A Sponge for Learning
Like many of the world’s most brilliant minds, Waman, an indigenous activist from Latin America, is happiest when he’s learning something new. After his family, books and information are his greatest treasures. Waman is known colloquially in his village as El Sponjee, because he is “like a sponge for information." Waman is a proud and humble man. He is one of the most skilled and educated people in his community, having completed primary and secondary school in both Spanish and his indigenous language. His favourite subject was natural science, where he enjoyed learning about agricultural techniques, botany and ornithology. Waman also knows basic English, which allows him to occasionally enjoy some side work opportunities with local tourism agencies.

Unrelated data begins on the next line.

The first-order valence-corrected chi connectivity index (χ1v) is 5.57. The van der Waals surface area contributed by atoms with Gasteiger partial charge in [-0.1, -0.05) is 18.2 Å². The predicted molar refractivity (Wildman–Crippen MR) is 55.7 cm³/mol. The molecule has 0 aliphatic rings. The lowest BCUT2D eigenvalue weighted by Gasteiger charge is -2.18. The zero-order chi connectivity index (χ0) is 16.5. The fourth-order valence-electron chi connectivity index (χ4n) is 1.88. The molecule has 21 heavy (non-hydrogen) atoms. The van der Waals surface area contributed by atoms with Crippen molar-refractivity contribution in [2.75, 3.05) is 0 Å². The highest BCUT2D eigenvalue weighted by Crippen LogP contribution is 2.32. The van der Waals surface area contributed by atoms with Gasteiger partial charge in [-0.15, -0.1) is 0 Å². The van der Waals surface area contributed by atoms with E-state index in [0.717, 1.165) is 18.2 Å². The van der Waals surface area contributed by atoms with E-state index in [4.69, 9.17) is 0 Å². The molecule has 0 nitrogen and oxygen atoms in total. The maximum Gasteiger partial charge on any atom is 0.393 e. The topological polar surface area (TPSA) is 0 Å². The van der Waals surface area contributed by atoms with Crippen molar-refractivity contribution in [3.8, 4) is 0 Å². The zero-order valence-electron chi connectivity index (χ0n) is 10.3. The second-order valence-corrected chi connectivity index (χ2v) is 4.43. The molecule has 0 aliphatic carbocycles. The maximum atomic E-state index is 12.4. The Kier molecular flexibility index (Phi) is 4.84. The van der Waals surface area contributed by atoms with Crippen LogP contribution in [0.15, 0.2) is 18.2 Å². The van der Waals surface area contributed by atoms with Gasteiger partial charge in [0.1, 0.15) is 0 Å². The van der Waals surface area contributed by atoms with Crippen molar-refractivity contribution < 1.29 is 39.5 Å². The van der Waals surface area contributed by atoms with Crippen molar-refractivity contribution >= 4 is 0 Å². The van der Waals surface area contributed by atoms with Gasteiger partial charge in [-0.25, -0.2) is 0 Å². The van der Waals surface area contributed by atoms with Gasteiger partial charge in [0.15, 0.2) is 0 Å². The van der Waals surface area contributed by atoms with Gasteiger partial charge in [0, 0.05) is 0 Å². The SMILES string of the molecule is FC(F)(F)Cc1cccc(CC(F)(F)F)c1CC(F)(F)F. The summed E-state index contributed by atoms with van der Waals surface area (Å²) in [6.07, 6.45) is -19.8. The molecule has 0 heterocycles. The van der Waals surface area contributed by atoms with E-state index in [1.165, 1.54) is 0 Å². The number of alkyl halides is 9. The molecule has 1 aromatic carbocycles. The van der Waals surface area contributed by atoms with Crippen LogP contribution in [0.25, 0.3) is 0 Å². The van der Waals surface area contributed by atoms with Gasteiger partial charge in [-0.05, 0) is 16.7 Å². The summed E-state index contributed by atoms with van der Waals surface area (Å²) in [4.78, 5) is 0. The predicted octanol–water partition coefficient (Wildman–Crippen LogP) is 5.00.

“There are an estimated 370 million indigenous persons worldwide. Indigenous people have historically been, and continue to be, subject to social and political marginalization that has undercut their access to development.”
Waman’s educational success was made possible because of the government’s efforts in the past decade to include indigenous communities in the national education system. There are schools that teach through secondary school in local indigenous languages, alongside a Spanish curriculum. Some schools include English instruction as well. These schools also provide more culturally appropriate texts in all three languages. There are many indigenous communities in the region, however, and not all are given the same attention in the school system.
“Indigenous peoples continue to experience economic, social and political marginalization.”